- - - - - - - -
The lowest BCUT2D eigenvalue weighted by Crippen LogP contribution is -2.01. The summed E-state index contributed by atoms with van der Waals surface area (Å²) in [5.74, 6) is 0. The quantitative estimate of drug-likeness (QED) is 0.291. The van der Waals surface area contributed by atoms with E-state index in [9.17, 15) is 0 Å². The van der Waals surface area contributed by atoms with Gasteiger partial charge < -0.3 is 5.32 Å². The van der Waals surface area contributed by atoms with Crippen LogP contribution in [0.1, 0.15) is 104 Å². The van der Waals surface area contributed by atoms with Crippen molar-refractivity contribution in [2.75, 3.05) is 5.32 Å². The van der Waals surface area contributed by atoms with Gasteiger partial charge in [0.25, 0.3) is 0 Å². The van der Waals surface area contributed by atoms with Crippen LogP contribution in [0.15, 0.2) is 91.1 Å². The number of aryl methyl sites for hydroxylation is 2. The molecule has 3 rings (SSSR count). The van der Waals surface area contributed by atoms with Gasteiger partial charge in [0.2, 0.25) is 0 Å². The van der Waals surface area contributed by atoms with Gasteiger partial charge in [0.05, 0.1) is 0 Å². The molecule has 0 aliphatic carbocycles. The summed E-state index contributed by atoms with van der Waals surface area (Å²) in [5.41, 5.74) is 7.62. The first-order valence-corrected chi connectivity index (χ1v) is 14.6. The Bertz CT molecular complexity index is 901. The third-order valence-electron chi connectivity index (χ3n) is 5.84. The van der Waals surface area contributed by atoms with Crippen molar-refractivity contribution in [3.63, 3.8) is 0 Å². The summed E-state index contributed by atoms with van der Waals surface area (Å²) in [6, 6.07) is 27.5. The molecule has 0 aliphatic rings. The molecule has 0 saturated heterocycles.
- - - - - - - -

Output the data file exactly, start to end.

The lowest BCUT2D eigenvalue weighted by Crippen LogP contribution is -2.01. The summed E-state index contributed by atoms with van der Waals surface area (Å²) in [5.74, 6) is 0. The quantitative estimate of drug-likeness (QED) is 0.291. The van der Waals surface area contributed by atoms with E-state index in [9.17, 15) is 0 Å². The van der Waals surface area contributed by atoms with Gasteiger partial charge < -0.3 is 5.32 Å². The van der Waals surface area contributed by atoms with Crippen LogP contribution in [0.1, 0.15) is 104 Å². The van der Waals surface area contributed by atoms with Crippen molar-refractivity contribution in [2.75, 3.05) is 5.32 Å². The van der Waals surface area contributed by atoms with Gasteiger partial charge in [0.25, 0.3) is 0 Å². The van der Waals surface area contributed by atoms with Crippen LogP contribution in [0.15, 0.2) is 91.1 Å². The number of aryl methyl sites for hydroxylation is 2. The molecule has 3 rings (SSSR count). The van der Waals surface area contributed by atoms with Gasteiger partial charge in [0.2, 0.25) is 0 Å². The van der Waals surface area contributed by atoms with Gasteiger partial charge in [0.05, 0.1) is 0 Å². The molecule has 0 aliphatic carbocycles. The summed E-state index contributed by atoms with van der Waals surface area (Å²) in [5.41, 5.74) is 7.62. The first-order valence-corrected chi connectivity index (χ1v) is 14.6. The Bertz CT molecular complexity index is 901. The third-order valence-electron chi connectivity index (χ3n) is 5.84. The van der Waals surface area contributed by atoms with Crippen molar-refractivity contribution in [3.63, 3.8) is 0 Å². The summed E-state index contributed by atoms with van der Waals surface area (Å²) in [6, 6.07) is 27.5. The molecule has 0 aliphatic rings. The molecule has 0 saturated heterocycles.